Are D97 teacher recommendations open to parents?

Elementary district says no. OPRF opens file. Parent sues D97

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By Terry Dean

Staff reporter

When Kim Werner requested a copy of a teacher recommendation for her child that was sent from her middle school to Oak Park and River Forest High School when her son started his freshmen year this fall, she was turned down by District 97.

She then requested the information from the high school and received it. Werner later filed a lawsuit against the Oak Park elementary school district, claiming that the district violated state law regarding who has access to a student's records.

The complaint was filed in June. District 97 declined to comment on the suit. "It is the district's policy not to comment on any litigation," said Chris Jasculca, the district's communications coordinator via an email. Werner declined to speak to the Journal about the suit and directed the paper to contact her attorney.

The 15-page complaint contends that Dist. 97 for some time has had a "de facto policy" of allowing middle school teachers to provide student educational information and course recommendations to OPRF teachers and department heads concerning placement in high school courses.

Erik Newton, a Chicago attorney with the firm Lumen Law is representing Werner. He said parents should be allowed to see any written recommendations about their child that are provided by their teachers. According to Newton, Dist. 97 told Werner that it did not consider the written recommendations "student records."

Newton disagreed, citing the Illinois Student Records Act which defines student records as "any writing or other recorded information concerning a student and by which a student may be individually identified..."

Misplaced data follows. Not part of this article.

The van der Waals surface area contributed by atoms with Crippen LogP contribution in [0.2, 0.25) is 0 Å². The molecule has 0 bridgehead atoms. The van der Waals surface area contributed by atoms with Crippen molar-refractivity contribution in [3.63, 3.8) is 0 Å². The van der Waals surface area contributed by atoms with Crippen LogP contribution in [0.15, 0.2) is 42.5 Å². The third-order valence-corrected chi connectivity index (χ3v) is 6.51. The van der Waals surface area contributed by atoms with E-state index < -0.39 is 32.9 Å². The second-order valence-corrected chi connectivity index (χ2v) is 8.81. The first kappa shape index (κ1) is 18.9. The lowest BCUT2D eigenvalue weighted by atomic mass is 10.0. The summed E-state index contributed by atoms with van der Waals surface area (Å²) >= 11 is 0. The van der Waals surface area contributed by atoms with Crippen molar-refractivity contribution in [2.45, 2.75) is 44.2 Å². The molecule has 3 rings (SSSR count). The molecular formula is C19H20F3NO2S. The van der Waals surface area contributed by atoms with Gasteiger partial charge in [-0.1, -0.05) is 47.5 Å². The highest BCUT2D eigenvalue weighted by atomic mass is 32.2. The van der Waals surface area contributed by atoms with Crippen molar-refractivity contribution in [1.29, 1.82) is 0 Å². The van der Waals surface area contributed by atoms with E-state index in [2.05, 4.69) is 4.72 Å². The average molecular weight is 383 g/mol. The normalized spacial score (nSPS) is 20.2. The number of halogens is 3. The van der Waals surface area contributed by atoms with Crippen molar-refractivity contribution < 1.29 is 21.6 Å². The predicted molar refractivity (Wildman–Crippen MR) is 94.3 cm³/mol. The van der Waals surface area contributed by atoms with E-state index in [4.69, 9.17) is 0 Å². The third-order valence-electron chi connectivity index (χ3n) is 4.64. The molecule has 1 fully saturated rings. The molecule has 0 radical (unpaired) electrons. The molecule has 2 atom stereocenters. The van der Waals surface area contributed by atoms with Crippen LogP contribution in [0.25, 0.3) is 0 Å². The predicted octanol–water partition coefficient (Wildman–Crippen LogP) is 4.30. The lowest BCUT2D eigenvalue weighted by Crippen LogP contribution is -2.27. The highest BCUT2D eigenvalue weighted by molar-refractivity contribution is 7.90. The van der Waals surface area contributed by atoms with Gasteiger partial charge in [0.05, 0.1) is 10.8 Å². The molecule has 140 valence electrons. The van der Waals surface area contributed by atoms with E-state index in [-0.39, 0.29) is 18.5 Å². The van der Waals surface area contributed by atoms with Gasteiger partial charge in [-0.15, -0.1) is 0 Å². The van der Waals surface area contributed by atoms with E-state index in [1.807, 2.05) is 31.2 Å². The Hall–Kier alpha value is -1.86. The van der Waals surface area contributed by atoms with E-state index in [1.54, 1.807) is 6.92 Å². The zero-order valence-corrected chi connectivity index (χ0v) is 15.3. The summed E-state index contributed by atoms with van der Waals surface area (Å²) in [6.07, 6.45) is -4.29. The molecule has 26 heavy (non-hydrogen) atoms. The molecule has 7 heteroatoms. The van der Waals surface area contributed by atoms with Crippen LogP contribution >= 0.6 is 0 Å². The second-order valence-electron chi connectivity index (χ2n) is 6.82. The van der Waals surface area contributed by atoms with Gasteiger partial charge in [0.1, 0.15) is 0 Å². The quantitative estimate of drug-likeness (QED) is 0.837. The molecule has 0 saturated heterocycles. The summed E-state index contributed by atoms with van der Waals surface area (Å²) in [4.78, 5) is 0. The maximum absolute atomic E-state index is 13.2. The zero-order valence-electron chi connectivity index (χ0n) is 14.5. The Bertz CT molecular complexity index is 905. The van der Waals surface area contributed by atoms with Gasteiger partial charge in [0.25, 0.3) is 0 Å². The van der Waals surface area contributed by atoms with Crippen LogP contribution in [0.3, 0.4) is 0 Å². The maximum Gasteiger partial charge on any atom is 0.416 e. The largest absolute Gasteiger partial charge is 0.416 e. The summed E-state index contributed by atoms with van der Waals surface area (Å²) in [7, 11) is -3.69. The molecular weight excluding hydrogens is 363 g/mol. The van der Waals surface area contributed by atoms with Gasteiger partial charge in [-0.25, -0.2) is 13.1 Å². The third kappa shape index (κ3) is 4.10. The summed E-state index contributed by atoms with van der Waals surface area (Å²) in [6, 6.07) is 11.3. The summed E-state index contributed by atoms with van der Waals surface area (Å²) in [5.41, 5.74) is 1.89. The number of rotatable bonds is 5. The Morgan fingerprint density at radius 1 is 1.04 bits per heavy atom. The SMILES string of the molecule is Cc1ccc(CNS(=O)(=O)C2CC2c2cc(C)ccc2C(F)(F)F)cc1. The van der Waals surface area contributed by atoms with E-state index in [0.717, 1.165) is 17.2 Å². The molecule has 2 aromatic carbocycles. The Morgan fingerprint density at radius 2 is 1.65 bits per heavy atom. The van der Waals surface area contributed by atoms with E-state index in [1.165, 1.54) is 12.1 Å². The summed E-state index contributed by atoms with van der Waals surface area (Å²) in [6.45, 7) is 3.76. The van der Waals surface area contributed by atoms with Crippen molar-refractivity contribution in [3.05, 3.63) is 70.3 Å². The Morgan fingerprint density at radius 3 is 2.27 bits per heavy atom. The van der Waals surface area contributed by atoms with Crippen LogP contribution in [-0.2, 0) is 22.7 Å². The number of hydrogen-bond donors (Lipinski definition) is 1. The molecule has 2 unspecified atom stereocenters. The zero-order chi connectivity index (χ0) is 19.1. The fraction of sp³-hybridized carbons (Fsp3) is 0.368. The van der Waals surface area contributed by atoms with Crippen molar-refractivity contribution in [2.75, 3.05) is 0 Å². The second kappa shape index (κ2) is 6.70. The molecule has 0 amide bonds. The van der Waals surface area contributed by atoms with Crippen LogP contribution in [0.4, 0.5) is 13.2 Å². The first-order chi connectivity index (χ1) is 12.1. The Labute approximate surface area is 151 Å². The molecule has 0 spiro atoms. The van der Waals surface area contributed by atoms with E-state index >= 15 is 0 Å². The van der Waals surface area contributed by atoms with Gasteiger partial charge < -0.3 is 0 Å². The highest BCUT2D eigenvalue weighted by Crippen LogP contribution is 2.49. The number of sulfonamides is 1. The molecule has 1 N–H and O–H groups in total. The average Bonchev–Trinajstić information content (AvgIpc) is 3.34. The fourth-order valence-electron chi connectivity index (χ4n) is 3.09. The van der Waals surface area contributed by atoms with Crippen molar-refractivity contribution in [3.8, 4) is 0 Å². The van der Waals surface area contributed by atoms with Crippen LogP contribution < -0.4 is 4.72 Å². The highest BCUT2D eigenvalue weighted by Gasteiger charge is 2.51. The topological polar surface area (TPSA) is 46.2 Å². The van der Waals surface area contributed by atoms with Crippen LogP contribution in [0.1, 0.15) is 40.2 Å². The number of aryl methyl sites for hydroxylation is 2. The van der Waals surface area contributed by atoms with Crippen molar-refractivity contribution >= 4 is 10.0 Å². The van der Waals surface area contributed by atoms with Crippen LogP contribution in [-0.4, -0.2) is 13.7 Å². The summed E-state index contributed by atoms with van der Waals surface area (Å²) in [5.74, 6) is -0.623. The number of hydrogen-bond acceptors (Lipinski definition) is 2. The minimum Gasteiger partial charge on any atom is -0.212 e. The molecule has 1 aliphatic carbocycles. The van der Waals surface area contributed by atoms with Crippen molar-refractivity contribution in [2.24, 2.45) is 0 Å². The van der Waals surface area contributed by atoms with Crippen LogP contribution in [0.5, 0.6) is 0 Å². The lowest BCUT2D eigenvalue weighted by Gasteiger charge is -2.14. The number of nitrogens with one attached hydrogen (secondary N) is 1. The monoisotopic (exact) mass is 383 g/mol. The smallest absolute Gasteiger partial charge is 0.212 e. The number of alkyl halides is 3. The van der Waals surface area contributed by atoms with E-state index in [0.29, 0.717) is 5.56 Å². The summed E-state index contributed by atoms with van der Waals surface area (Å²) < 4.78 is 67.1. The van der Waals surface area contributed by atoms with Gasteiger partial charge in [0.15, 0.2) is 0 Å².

The suit also contends that parents are not notified when the recommendations are being sent to the high school. Newton added that parents should receive prior notice and be allowed to inspect or perhaps even question what was written about their child. He stressed that school districts should share information and collaborate about students but should do so by following the law.

"Her son's rights were violated under the statute," he said concerning Werner's child.

Along with compensation for legal fees incurred by Werner, Newton said his client is also looking for Dist. 97 to follow the law.

"We'd like to see them try and correct this for other kids and their families," he said.

Wednesday Journal contacted the Illinois State Board of Education to speak with an official concerning student records law but did not get a return call by press time.

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john murtagh from Oak Park  

Posted: November 2nd, 2010 7:37 PM

In my early twenties, an Irish Christian Brother came to my sister%u2019s wake. My uncle asked the brother what kind of student I had been. The Brother said quote Absolutely Horrid unquote. Shortly after the wake, I applied for a job in the mailroom at a major corporation. My interviews went poorly but I got the job. In my forties, I examined my personnel files at the company. I found a derogatory note attached to my high school transcript saying I was lazy, a poor student, and unlikely to succeed upon graduation. Written notes last ages in peoples files. The Werners were correct in suing D97.

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